Cincinnati wants to change who responds to mental health-related 911 calls
Cincinnati officials are proposing a new team to respond to emergency calls related to mental health. The Alternative Response to Crisis program, or ARC, is designed to avoid police responding to situations like when someone is homeless, suicidal or panhandling.
The team would have one behavioral health clinician from the Cincinnati Health Department and one paramedic from the Fire Department.
"They'll be responding in a typical van wearing street clothes, interacting with the community and connecting people to the services that they need," said Bill Vedra, director of the Emergency Communications Center. "The team will have basic necessities on hand to address immediate needs like first aid supplies, water, a sweatshirt, a snack. They will engage and find out what that person needs beyond that, such as a referral to a provider or transportation to a safe place."
Vedra says any time a weapon might be present or someone is the victim of a crime, the police would respond alongside the alternative team. The team would be in contact with ECC police dispatchers and could call for police support any time.
"I think we find that in many situations, people escalate because of their feelings about police and their past experiences in the criminal justice system," Vedra said. "We get many 911 calls that are simply about the fact that someone's homeless in a space that someone doesn't want them to be."
Interim Police Chief Theresa Theetge says the safety of citizens is still the top priority.
"However, that safety may come in many different forms; not every form is appropriate for a police response," Theetge said. "The Alternative Response to Crisis is a step in that direction: free up police resources while still making sure the citizens' needs are met."
Iris Roley is a consultant for the city on the Collaborative Agreement, and was instrumental in negotiating the agreement 20 years ago.
"This pilot program will help us understand that any response program that takes police out of situations for which they are not the best responder is great. It reduces chances of unintended violence to citizens and to officers."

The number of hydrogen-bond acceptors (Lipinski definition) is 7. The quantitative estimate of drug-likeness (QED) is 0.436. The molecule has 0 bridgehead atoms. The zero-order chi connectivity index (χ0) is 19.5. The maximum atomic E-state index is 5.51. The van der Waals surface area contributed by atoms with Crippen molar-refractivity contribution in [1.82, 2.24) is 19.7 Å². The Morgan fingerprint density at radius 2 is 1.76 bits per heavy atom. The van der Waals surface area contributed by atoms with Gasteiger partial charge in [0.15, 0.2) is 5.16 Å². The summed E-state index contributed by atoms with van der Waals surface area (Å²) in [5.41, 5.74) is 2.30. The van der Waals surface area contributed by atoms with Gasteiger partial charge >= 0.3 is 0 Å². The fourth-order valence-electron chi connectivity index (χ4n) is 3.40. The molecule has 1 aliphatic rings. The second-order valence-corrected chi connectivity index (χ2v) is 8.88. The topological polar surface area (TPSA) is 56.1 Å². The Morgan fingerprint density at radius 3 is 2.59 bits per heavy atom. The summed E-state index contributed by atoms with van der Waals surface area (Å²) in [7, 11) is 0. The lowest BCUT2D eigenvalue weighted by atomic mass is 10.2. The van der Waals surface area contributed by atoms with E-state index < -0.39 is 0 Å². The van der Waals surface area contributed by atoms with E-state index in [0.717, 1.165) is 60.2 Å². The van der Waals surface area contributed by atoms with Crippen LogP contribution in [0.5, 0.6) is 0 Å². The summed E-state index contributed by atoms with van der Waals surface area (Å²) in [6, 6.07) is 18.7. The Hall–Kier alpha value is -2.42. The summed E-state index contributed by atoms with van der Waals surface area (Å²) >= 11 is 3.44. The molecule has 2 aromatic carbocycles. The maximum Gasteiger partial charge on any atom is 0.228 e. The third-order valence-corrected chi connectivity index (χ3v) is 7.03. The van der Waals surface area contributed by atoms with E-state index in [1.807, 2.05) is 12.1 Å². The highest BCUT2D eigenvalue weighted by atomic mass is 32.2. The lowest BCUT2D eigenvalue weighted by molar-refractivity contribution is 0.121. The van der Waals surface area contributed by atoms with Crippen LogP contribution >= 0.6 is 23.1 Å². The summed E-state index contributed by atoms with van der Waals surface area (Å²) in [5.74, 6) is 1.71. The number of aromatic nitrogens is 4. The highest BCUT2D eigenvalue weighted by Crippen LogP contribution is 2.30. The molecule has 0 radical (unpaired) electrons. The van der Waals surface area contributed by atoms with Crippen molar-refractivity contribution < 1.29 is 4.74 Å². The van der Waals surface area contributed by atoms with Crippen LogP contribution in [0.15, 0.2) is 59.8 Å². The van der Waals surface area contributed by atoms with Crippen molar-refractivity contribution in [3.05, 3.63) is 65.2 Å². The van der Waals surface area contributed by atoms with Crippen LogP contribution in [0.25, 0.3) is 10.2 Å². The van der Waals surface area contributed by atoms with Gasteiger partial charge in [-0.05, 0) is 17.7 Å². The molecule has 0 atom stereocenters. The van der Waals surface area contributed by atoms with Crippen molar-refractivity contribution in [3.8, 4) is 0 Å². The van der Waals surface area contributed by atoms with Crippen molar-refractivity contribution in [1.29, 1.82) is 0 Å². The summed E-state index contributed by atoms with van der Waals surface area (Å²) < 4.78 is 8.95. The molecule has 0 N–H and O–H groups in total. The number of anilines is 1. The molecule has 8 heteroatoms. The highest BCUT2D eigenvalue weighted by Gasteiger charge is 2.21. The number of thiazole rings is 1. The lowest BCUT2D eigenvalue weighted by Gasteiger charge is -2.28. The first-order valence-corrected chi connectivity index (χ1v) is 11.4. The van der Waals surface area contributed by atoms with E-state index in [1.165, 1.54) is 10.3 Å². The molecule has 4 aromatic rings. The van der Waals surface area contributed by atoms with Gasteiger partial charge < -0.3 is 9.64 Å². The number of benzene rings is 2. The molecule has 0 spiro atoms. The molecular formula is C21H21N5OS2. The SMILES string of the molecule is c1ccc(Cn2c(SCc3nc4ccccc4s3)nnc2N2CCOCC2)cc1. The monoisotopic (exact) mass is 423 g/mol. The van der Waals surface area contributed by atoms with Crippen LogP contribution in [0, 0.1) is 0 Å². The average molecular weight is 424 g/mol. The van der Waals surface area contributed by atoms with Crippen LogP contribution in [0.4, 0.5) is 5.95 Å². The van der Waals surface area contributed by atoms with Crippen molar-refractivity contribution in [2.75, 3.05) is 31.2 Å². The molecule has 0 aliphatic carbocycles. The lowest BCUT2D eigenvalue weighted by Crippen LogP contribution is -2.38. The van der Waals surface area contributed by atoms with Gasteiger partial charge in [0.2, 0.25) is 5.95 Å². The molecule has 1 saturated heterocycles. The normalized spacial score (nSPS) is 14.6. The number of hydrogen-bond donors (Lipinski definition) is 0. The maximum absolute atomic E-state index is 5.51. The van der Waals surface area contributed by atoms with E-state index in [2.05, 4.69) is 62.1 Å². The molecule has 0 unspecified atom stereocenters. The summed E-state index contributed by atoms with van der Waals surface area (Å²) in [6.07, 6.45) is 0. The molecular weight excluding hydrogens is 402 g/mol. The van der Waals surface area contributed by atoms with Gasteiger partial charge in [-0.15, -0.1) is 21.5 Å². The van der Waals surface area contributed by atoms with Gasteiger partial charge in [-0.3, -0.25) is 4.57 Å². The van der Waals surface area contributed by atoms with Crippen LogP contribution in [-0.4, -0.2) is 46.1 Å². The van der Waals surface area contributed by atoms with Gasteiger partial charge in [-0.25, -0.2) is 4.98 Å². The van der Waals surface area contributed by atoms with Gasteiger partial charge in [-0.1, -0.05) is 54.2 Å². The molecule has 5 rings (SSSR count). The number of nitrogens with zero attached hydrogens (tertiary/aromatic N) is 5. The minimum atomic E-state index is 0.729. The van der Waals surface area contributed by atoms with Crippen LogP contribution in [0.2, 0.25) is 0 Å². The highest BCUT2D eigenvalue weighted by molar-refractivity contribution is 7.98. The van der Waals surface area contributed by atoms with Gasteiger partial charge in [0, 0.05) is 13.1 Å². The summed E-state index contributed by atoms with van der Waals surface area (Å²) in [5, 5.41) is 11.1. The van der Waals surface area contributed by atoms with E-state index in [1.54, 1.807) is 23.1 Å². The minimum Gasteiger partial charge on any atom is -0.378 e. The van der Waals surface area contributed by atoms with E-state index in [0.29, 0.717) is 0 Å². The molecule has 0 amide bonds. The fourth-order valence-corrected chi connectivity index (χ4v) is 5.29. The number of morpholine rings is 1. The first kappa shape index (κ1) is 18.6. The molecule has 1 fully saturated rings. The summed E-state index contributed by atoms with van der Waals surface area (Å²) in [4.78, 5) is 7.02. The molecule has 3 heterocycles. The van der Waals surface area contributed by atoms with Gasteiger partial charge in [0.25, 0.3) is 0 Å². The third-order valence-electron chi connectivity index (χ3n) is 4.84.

The proposal is for a six-month pilot program costing about $178,000. The Cincinnati Health Department has already been awarded a $20,000 grant from the National Association of County and City Health Officials.
Mayor Aftab Pureval is proposing the remaining cost come from the next city budget, which Council has final say on. The fiscal year 2023 budget must be approved by the end of June; if approved by Council, the ARC program would begin in July.
Pureval says he's confident the program will have the support of Council.
The pilot would begin at 40 hours a week, likely targeted around times when the most calls for service related to mental health are received. The pilot would eventually expand to 60 hours a week.
Pureval says after the six month pilot is complete, it will pause at least temporarily to allow officials to analyze its effectiveness. Officials hope to make the program permanent soon after.
The police department currently partners with the UC Mobile Crisis Team to connect officers with social workers. Sometimes a social worker will video call with officers, and sometimes they respond in person. That partnership would continue separately from the ARC pilot.
The ECC is also working with Mental Health America to train 911 call-takers with the same Crisis Intervention Team training that first responders receive. Vedra says by the end of the year, all 911 staff will be CIT certified.